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Beyond the Empire: B1G-MACtion, Pt. IV

Getting to know a retooled NIU and a MAC front-runner Kent State, just in time for a pair of ranked matchups with Big Ten foes.

Kent State v Illinois

What, you thought you were done learning about the MAC?

This fits-and-starts learning process is on me—I owe a massive thank you to James Jimenez and the entire staff over at Hustle Belt, the best damn MAC news site in the entire internetosphere. They produced SO MUCH* preview material on the MAC that I didn’t quite know how to use it all, and the season has been so busy that I dropped the ball on circling back to talk some of the best MACtion shenanigans this season, like NIU’s wild 50-44 home loss to Wyoming last weekend.
*As in “we’re on page 20 of a 30-page Google Doc” much.

I’m going to circle back today to James’s so-far-prescient thoughts on the B1G-MAC Challenge in 2021, then we’ve got previews of both B1G-MAC games from this weekend.

Pt. IV: How Does the B1G-MAC Challenge Finish?

Ed. note: James answered these questions back in late August.

OTE: How do you see the B1G-MAC series shaking out in 2021? Any upsets you think we should be on the lookout for? [Not just in your own game(s) here, but conference-wide?] If you want, give an idea of how the 11 games finish up, record-wise.

James: As mentioned prior, we go more into detail on this in the latest edition of Ye Olde Roundtable, but I’m happy to sum it up here.

In a sentence, it’s not gonna go so hot for the MAC this season. But that’s okay, because the odds are usually against teams from the Best Little Conference In the Midwest, so that’s just par for the course.

Realistically, there will be a handful of games which should make B1G fans squirm, especially if they involve Kent State or Ball State, as they are two of the best teams in the conference. There’s been at least one B1G-MAC upset over the last decade or so, so I’m sure that streak will continue. Eastern is usually good for it, but they’re playing Wisconsin this year, who likes to eat MAC run defenses for breakfast, so I think that’s out of the cards.

I’d say getting to one win is the standard. If the MAC can get to two wins, that’s excellent. Three-plus? That’s excellent news. The four games I have my eyes on for potential upsets include: Buffalo vs. Nebraska; Miami vs. Minnesota; Kent State vs. Iowa; and Ohio vs. Northwestern. If the MAC can split these, they’re in a great spot.


The MAC is 0-5. Remaining B1G matchups: NIU-Michigan, Kent State-Iowa, Akron-OSU, Bowling Green-Minnesota, Kent State-Maryland, Ohio-Northwestern. How many wins?

This poll is closed

  • 3%
    (4 votes)
  • 10%
    (13 votes)
  • 38%
    1 (tell us who in the comments!)
    (46 votes)
  • 47%
    (58 votes)
121 votes total Vote Now

Since two of those four games are still ahead of us, let’s get you a couple of those previews by looking at the B1G-MAC matchups for this weekend!

September 18

Northern Illinois Huskies (1-1) at #25 Michigan Wolverines (2-0)

11am | BTN | Mich -27.5 | O/U 54

Dave Drury: The Huskies enter the 2021 season as massive underdogs. Last season Thomas Hammock made the choice to hit the reset button on the program and start from scratch, resulting in the vast majority of players being underclassmen and true freshmen. That trend continues this season; out of the 115 players listed on NIU’s roster 88 of them are freshmen (76.5%), nine are sophomores, and there are just 18 upperclassmen – eleven juniors and just seven seniors.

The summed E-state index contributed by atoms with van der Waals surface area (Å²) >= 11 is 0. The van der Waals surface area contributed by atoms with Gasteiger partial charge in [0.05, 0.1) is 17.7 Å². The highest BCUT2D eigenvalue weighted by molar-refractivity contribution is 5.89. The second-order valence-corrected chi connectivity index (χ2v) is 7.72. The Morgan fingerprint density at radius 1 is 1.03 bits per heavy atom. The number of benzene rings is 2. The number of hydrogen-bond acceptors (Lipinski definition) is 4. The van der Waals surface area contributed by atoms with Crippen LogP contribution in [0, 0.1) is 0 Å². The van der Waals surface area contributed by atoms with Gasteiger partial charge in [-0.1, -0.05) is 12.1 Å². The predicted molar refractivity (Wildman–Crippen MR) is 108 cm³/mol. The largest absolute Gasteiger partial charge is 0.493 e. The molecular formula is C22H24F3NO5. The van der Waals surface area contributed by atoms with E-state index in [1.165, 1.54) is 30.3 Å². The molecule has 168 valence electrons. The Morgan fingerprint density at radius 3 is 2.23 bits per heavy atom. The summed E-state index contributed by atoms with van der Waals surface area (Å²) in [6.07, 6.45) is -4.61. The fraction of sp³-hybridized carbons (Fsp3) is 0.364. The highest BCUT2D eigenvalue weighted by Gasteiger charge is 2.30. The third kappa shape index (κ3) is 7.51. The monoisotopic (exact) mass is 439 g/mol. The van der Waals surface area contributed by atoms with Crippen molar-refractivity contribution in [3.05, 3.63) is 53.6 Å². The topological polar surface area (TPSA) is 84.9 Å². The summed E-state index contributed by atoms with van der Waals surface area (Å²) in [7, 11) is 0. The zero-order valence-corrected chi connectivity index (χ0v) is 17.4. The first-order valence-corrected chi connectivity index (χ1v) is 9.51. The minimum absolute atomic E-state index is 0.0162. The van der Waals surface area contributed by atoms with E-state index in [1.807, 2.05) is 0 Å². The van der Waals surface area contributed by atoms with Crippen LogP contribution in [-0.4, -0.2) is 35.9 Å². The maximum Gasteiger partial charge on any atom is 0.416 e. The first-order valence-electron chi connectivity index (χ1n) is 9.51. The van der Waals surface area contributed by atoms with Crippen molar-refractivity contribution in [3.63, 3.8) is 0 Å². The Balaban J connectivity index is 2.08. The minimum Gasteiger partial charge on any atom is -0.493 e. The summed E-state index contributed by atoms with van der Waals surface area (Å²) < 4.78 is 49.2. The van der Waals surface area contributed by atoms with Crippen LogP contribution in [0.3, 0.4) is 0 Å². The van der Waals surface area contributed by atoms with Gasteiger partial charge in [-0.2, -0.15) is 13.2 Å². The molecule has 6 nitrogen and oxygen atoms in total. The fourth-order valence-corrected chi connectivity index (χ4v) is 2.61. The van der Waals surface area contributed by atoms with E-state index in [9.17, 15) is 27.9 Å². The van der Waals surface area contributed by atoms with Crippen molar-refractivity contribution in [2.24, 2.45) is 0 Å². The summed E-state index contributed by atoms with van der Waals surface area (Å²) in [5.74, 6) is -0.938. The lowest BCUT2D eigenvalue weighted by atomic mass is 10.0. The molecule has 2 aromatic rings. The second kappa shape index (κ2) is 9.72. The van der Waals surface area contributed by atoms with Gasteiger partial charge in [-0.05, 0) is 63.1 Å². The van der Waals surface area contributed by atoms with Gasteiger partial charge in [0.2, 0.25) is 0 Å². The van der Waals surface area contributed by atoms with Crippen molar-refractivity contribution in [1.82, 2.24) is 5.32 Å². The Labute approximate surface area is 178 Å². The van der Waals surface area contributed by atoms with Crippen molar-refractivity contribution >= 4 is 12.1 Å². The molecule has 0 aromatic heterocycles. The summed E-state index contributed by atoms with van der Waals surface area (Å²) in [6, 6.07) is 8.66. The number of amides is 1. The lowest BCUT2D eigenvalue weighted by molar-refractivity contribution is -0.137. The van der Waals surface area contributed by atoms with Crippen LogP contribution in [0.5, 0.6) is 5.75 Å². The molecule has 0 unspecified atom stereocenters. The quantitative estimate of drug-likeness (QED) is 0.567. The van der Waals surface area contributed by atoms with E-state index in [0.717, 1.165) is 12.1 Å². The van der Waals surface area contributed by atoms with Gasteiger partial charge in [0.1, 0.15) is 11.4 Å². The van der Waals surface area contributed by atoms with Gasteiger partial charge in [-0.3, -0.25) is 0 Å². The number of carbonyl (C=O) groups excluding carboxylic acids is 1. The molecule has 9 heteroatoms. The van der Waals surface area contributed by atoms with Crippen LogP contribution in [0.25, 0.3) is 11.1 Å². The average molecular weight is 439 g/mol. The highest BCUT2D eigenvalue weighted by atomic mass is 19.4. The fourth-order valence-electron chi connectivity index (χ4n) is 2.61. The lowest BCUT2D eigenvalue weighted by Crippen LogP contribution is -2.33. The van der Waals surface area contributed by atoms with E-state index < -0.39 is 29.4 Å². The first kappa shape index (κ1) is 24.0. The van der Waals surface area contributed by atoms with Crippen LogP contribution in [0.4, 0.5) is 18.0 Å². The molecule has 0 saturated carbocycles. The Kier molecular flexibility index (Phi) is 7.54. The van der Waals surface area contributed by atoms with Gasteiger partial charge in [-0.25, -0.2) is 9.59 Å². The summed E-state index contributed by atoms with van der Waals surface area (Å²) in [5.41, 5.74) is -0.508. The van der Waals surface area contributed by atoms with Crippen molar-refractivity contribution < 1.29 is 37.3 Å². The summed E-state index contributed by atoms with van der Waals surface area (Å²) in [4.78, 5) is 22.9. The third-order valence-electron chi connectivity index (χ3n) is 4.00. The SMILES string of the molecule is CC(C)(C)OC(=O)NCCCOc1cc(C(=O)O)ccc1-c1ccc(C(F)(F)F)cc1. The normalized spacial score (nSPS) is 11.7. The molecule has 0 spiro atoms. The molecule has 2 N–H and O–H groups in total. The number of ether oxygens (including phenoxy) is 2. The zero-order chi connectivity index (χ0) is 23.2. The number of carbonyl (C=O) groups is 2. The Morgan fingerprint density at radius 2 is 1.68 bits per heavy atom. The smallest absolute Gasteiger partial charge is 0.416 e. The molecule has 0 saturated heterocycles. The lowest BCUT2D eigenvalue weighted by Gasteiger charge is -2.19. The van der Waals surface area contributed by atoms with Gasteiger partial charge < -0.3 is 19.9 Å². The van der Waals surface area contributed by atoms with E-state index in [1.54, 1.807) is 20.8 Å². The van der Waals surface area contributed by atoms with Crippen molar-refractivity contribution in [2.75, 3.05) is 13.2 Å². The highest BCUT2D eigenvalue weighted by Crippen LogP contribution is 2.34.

The good news, for Huskie fans, is that the NIU has 22 starters coming back this season and only lost five starting players from 2020 – a quarterback, a tight end, a wide receiver, a guard, and a defensive tackle – so the majority of the young players already have real in-game experience. To replace our quarterback, the Huskies were able to nab a transfer that Michigan is already familiar with: former Michigan State quarterback Rocky Lombardi, who led the Spartans to a win over the Wolverines last season, joined NIU this spring and will be starting.

But, even with B1G talent at the QB position, the Huskies look to be vastly out-gunned in this game. Michigan is bigger, stronger, faster, and more experienced than the young group of freshmen the Huskies will be starting.

The one area that might be able to hang with the Wolverine offense is the NIU linebacking corps, which is led by a pair of super-super seniors – Kyle Pugh and Lance Deveaux Jr. Pugh is actually in his SEVENTH year of eligibility after struggling with injuries for a few seasons and getting a second chance with Covid keeping him a senior this season. Deveaux Jr., like Pugh, struggled with injuries before Covid allowed him to return for a sixth year in 2021.

There are also a few young, exciting players to keep an out for.

On offense, freshman running back Harrison Waylee showed great moves last season, averaging 4.3 yards per carry, and is primed to breakout this year with even more experience under his belt. Another freshman that looks to have a nice career in DeKalb is wide receiver Trayvon Rudolph, who initially broke out as a kick returner before also showing great escapability as a wide out leading to him being second on the team in receiving yards last year.

Defensively, the Huskies have a pair of players in the secondary that have shown great promise – freshman safety Devin Lafayette and sophomore cornerback Jordan Gandy. Both started all six games last season and were first and second on the team in tackles. Gandy finished first with 41 stops and had seven pass break ups and an interception while Lafayette had 36 tackles, a TFL, a sack, an interception, and a pass break up.